Raghad says that most, if not all, of the artists who have spent time in Aley have made significant creative leaps. One artist began painting for the first time in his life; one departed from painting to explore outdoor installations; one made paintings of the dead, reflecting his recent experience. All, she believes, are working through the effects of war and displacement.

In exchange for their time in the residency, the artists leave one work for the public collection, and a few words about their experiences in a guestbook. "These were the nicest months. Thanks for trusting us," wrote one artist; "In this time I never felt away from home," another signed.

Raghad said the retreat at Aley had a special ambience. "Within the walls of the residency, we don't feel nostalgic. It's as if we're in Syria. This is a place where we communicate, exchange ideas, make friendships and build bridges. It's open to all possibilities for the artists".

By Elena Dorfman in Aley, Lebanon

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Refugee Syrian Artists Get Some Room of their Own

When Raghad Mardini first set eyes on the crumbling, war-scarred Ottoman coach house in the mountains above Beirut she saw potential. Trained as a civil engineer in her native Syria, she knew how to put the bones back together and spent a year lovingly restoring the structure, which had been badly damaged during Lebanon's 1975-90 civil war. She also knew the potential of the rudderless young Syrian artists recently displaced by the tragic war in their country, who needed her help in navigating Beirut, where they had all fled. With the coach house finished and standing empty, she decided it would make an ideal studio and sanctuary for the young, artistic refugees. She set up the Art Residence Aley so that they could produce and create once more. Photographer Elena Dorfman, who is working for UNHCR in the Lebanon, visited the retreat in the small town of Aley. These are some of the images she took.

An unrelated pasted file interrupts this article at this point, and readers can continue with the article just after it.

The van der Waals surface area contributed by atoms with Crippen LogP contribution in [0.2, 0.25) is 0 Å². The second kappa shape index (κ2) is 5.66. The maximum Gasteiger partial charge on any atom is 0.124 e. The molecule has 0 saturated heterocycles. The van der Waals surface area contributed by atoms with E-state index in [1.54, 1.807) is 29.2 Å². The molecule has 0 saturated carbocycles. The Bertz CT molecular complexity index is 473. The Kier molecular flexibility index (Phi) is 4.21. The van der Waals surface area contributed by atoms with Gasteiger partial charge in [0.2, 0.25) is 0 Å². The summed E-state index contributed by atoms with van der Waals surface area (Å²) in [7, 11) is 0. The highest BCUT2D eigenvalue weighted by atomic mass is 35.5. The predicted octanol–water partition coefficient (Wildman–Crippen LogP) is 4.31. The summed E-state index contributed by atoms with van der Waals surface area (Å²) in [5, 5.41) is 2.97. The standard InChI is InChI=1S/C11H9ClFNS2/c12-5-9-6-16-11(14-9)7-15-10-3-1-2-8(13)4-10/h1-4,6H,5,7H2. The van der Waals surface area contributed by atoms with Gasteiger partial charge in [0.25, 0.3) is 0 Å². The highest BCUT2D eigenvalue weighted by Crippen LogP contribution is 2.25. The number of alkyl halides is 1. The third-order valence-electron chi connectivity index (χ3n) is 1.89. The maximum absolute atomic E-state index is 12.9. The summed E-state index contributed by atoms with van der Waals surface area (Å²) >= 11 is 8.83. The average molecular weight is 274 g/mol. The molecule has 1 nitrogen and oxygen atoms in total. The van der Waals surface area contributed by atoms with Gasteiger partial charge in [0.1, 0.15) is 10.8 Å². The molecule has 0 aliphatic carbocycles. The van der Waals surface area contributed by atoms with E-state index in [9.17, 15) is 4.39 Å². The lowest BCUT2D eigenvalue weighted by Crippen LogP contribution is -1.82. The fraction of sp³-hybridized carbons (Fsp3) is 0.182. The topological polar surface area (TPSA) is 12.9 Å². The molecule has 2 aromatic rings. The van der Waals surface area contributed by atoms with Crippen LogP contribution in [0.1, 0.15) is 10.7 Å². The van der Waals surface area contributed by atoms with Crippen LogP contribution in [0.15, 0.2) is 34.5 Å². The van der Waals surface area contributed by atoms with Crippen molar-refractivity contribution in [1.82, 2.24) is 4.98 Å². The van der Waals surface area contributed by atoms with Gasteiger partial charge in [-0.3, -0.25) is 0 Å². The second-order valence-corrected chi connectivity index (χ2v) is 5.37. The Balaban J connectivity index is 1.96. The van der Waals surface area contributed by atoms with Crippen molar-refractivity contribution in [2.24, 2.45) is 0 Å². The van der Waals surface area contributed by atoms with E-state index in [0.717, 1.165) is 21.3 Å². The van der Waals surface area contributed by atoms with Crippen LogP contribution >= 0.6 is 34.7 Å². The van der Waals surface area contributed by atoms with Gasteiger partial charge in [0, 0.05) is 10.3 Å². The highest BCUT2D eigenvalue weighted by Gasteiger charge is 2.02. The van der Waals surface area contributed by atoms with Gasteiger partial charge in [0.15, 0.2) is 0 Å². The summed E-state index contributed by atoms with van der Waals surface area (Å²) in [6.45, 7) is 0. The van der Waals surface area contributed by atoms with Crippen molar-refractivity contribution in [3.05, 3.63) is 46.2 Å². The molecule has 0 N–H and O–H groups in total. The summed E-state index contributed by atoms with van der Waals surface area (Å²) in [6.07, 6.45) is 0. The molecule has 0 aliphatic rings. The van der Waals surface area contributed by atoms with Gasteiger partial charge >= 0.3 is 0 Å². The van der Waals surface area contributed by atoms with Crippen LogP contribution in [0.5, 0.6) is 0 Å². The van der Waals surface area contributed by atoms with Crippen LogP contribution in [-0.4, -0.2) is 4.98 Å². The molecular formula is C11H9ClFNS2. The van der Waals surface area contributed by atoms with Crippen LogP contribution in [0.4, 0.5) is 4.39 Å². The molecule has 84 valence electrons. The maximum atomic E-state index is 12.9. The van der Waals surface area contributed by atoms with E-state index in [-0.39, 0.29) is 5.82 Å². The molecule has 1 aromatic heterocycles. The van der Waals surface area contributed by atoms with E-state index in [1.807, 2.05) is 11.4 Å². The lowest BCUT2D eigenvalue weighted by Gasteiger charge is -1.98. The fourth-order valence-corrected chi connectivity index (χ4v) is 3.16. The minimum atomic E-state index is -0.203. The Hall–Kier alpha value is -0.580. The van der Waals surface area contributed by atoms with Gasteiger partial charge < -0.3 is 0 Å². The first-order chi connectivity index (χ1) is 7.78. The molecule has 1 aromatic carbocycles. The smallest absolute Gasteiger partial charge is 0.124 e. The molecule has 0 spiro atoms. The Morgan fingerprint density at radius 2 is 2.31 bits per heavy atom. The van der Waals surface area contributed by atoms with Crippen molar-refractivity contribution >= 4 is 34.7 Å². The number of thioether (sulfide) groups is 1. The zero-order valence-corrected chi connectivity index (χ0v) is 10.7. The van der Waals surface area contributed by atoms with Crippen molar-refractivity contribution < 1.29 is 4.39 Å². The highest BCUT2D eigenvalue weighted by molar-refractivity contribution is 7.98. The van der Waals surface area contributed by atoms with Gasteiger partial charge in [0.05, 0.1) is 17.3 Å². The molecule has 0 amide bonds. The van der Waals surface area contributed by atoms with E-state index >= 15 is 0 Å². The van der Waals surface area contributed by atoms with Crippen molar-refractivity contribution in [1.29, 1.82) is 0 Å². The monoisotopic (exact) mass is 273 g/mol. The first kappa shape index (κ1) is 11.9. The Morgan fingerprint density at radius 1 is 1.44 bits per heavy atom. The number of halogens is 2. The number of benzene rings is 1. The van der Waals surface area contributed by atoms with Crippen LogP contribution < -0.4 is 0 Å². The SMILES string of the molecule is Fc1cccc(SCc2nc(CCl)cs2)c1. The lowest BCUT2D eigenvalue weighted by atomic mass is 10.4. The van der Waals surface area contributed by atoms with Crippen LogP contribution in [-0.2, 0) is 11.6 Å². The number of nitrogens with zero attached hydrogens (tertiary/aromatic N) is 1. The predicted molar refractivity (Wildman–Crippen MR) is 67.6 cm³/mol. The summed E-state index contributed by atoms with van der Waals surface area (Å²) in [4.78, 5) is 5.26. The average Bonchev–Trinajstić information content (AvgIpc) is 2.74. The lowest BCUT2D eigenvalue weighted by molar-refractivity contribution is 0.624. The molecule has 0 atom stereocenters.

Refugee Syrian Artists Get Some Room of their Own

UNHCR country pages

2008 Nansen Refugee Award

The UN refugee agency has named the British coordinator of a UN-run mine clearance programme in southern Lebanon and his civilian staff, including almost 1,000 Lebanese mine clearers, as the winners of the 2008 Nansen Refugee Award.

Christopher Clark, a former officer with the British armed forces, became manager of the UN Mine Action Coordination Centre-South Lebanon (UNMACC-SL) n 2003. His teams have detected and destroyed tons of unexploded ordnance (UXO) and tens of thousands of mines. This includes almost 145,000 submunitions (bomblets from cluster-bombs) found in southern Lebanon since the five-week war of mid-2006.

Their work helped enable the return home of almost 1 million Lebanese uprooted by the conflict. But there has been a cost – 13 mine clearers have been killed, while a further 38 have suffered cluster-bomb injuries since 2006. Southern Lebanon is once more thriving with life and industry, while the process of reconstruction continues apace thanks, in large part, to the work of the 2008 Nansen Award winners.

2008 Nansen Refugee Award

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Although 90 percent of the displaced returned within days of the August 14 ceasefire, many Lebanese have been unable to move back into their homes and have been staying with family or in shelters, while a few thousand have remained in Syria.

Since the crisis began in mid-July, UNHCR has moved 1,553 tons of supplies into Syria and Lebanon for the victims of the fighting. That has included nearly 15,000 tents, 154,510 blankets, 53,633 mattresses and 13,474 kitchen sets. The refugee agency has imported five trucks and 15 more are en route.